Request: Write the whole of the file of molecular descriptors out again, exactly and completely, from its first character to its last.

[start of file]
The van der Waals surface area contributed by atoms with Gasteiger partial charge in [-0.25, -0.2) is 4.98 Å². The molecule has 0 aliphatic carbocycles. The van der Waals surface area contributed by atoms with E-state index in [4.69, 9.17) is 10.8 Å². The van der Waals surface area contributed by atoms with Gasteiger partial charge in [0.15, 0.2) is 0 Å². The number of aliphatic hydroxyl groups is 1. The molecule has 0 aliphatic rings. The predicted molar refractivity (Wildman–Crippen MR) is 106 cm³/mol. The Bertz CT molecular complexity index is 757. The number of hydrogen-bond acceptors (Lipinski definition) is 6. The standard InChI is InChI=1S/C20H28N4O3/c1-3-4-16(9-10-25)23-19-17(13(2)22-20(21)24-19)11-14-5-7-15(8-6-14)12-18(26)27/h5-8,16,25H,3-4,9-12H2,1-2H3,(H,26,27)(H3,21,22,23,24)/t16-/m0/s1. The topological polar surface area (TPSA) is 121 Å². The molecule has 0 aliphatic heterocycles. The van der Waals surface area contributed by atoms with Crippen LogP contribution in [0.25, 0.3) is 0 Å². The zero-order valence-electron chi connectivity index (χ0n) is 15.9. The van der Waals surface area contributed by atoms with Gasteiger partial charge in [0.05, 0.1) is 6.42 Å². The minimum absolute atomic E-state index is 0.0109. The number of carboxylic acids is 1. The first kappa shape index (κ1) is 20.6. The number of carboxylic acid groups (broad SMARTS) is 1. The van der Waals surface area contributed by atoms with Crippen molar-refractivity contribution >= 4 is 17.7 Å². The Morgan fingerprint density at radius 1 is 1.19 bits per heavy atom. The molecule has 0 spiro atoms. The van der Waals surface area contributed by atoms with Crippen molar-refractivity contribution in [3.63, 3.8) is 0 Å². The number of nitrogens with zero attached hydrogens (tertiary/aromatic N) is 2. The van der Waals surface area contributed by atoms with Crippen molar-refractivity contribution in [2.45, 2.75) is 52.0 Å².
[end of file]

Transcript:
The van der Waals surface area contributed by atoms with Gasteiger partial charge in [-0.25, -0.2) is 4.98 Å². The molecule has 0 aliphatic carbocycles. The van der Waals surface area contributed by atoms with E-state index in [4.69, 9.17) is 10.8 Å². The van der Waals surface area contributed by atoms with Gasteiger partial charge in [0.15, 0.2) is 0 Å². The number of aliphatic hydroxyl groups is 1. The molecule has 0 aliphatic rings. The predicted molar refractivity (Wildman–Crippen MR) is 106 cm³/mol. The Bertz CT molecular complexity index is 757. The number of hydrogen-bond acceptors (Lipinski definition) is 6. The standard InChI is InChI=1S/C20H28N4O3/c1-3-4-16(9-10-25)23-19-17(13(2)22-20(21)24-19)11-14-5-7-15(8-6-14)12-18(26)27/h5-8,16,25H,3-4,9-12H2,1-2H3,(H,26,27)(H3,21,22,23,24)/t16-/m0/s1. The topological polar surface area (TPSA) is 121 Å². The molecule has 0 aliphatic heterocycles. The van der Waals surface area contributed by atoms with Crippen LogP contribution in [0.25, 0.3) is 0 Å². The zero-order valence-electron chi connectivity index (χ0n) is 15.9. The van der Waals surface area contributed by atoms with Gasteiger partial charge in [0.05, 0.1) is 6.42 Å². The minimum absolute atomic E-state index is 0.0109. The number of carboxylic acids is 1. The first kappa shape index (κ1) is 20.6. The number of carboxylic acid groups (broad SMARTS) is 1. The van der Waals surface area contributed by atoms with Crippen molar-refractivity contribution >= 4 is 17.7 Å². The Morgan fingerprint density at radius 1 is 1.19 bits per heavy atom. The molecule has 0 spiro atoms. The van der Waals surface area contributed by atoms with Crippen molar-refractivity contribution in [3.63, 3.8) is 0 Å². The number of nitrogens with zero attached hydrogens (tertiary/aromatic N) is 2. The van der Waals surface area contributed by atoms with Crippen molar-refractivity contribution in [2.45, 2.75) is 52.0 Å².